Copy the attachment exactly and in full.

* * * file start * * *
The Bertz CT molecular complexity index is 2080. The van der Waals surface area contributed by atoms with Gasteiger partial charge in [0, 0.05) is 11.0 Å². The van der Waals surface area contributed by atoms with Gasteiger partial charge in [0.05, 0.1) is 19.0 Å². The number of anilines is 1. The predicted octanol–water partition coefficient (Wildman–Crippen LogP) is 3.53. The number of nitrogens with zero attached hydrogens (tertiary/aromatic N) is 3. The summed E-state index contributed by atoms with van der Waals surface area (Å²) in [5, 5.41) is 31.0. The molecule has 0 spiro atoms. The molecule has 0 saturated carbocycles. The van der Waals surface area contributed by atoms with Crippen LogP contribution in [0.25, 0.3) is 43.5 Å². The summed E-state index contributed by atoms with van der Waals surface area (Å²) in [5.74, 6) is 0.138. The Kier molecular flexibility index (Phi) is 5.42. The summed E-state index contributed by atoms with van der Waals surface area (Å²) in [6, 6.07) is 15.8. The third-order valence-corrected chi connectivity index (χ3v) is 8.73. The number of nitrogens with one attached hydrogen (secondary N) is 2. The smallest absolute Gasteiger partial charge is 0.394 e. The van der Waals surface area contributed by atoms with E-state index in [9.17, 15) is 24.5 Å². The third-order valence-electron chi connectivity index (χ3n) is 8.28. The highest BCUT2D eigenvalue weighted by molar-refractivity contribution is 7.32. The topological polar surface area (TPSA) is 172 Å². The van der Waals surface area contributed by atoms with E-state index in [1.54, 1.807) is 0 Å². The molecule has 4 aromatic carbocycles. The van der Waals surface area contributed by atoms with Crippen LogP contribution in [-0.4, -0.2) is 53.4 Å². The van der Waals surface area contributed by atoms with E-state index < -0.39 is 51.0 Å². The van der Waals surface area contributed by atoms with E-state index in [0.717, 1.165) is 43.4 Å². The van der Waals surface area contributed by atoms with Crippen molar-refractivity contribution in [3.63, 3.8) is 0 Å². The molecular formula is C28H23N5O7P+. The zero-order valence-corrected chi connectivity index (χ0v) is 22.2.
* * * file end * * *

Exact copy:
The Bertz CT molecular complexity index is 2080. The van der Waals surface area contributed by atoms with Gasteiger partial charge in [0, 0.05) is 11.0 Å². The van der Waals surface area contributed by atoms with Gasteiger partial charge in [0.05, 0.1) is 19.0 Å². The number of anilines is 1. The predicted octanol–water partition coefficient (Wildman–Crippen LogP) is 3.53. The number of nitrogens with zero attached hydrogens (tertiary/aromatic N) is 3. The summed E-state index contributed by atoms with van der Waals surface area (Å²) in [5, 5.41) is 31.0. The molecule has 0 spiro atoms. The molecule has 0 saturated carbocycles. The van der Waals surface area contributed by atoms with Crippen LogP contribution in [0.25, 0.3) is 43.5 Å². The summed E-state index contributed by atoms with van der Waals surface area (Å²) in [5.74, 6) is 0.138. The Kier molecular flexibility index (Phi) is 5.42. The summed E-state index contributed by atoms with van der Waals surface area (Å²) in [6, 6.07) is 15.8. The third-order valence-corrected chi connectivity index (χ3v) is 8.73. The number of nitrogens with one attached hydrogen (secondary N) is 2. The smallest absolute Gasteiger partial charge is 0.394 e. The van der Waals surface area contributed by atoms with E-state index in [9.17, 15) is 24.5 Å². The third-order valence-electron chi connectivity index (χ3n) is 8.28. The highest BCUT2D eigenvalue weighted by molar-refractivity contribution is 7.32. The topological polar surface area (TPSA) is 172 Å². The van der Waals surface area contributed by atoms with E-state index in [1.54, 1.807) is 0 Å². The molecule has 4 aromatic carbocycles. The van der Waals surface area contributed by atoms with Crippen LogP contribution in [-0.4, -0.2) is 53.4 Å². The van der Waals surface area contributed by atoms with E-state index < -0.39 is 51.0 Å². The van der Waals surface area contributed by atoms with E-state index in [0.717, 1.165) is 43.4 Å². The van der Waals surface area contributed by atoms with Crippen molar-refractivity contribution in [3.63, 3.8) is 0 Å². The molecular formula is C28H23N5O7P+. The zero-order valence-corrected chi connectivity index (χ0v) is 22.2.